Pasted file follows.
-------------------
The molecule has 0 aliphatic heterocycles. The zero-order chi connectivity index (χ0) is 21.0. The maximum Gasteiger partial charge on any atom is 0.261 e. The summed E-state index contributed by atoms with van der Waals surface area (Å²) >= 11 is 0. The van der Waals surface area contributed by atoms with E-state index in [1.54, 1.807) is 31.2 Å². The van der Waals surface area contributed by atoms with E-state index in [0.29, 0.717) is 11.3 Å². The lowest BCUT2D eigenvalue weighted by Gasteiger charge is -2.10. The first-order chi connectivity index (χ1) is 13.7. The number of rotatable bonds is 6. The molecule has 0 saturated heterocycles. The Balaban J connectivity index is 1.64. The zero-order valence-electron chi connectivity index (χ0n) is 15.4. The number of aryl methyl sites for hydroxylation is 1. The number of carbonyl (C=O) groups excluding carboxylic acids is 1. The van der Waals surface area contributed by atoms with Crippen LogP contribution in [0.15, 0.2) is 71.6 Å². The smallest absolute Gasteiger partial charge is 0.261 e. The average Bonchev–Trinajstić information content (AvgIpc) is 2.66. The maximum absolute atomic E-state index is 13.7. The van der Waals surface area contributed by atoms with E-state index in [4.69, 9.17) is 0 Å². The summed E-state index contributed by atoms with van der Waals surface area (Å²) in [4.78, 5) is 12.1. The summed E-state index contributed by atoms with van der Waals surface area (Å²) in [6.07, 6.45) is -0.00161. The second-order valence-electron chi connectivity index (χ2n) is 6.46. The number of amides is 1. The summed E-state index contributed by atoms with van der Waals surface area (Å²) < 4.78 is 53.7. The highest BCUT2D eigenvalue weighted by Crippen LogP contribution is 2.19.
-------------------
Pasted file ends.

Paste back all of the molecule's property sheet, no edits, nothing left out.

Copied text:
The molecule has 0 aliphatic heterocycles. The zero-order chi connectivity index (χ0) is 21.0. The maximum Gasteiger partial charge on any atom is 0.261 e. The summed E-state index contributed by atoms with van der Waals surface area (Å²) >= 11 is 0. The van der Waals surface area contributed by atoms with E-state index in [1.54, 1.807) is 31.2 Å². The van der Waals surface area contributed by atoms with E-state index in [0.29, 0.717) is 11.3 Å². The lowest BCUT2D eigenvalue weighted by Gasteiger charge is -2.10. The first-order chi connectivity index (χ1) is 13.7. The number of rotatable bonds is 6. The molecule has 0 saturated heterocycles. The Balaban J connectivity index is 1.64. The zero-order valence-electron chi connectivity index (χ0n) is 15.4. The number of aryl methyl sites for hydroxylation is 1. The number of carbonyl (C=O) groups excluding carboxylic acids is 1. The van der Waals surface area contributed by atoms with Crippen LogP contribution in [0.15, 0.2) is 71.6 Å². The smallest absolute Gasteiger partial charge is 0.261 e. The average Bonchev–Trinajstić information content (AvgIpc) is 2.66. The maximum absolute atomic E-state index is 13.7. The van der Waals surface area contributed by atoms with E-state index in [4.69, 9.17) is 0 Å². The summed E-state index contributed by atoms with van der Waals surface area (Å²) in [4.78, 5) is 12.1. The summed E-state index contributed by atoms with van der Waals surface area (Å²) in [6.07, 6.45) is -0.00161. The second-order valence-electron chi connectivity index (χ2n) is 6.46. The number of amides is 1. The summed E-state index contributed by atoms with van der Waals surface area (Å²) < 4.78 is 53.7. The highest BCUT2D eigenvalue weighted by Crippen LogP contribution is 2.19.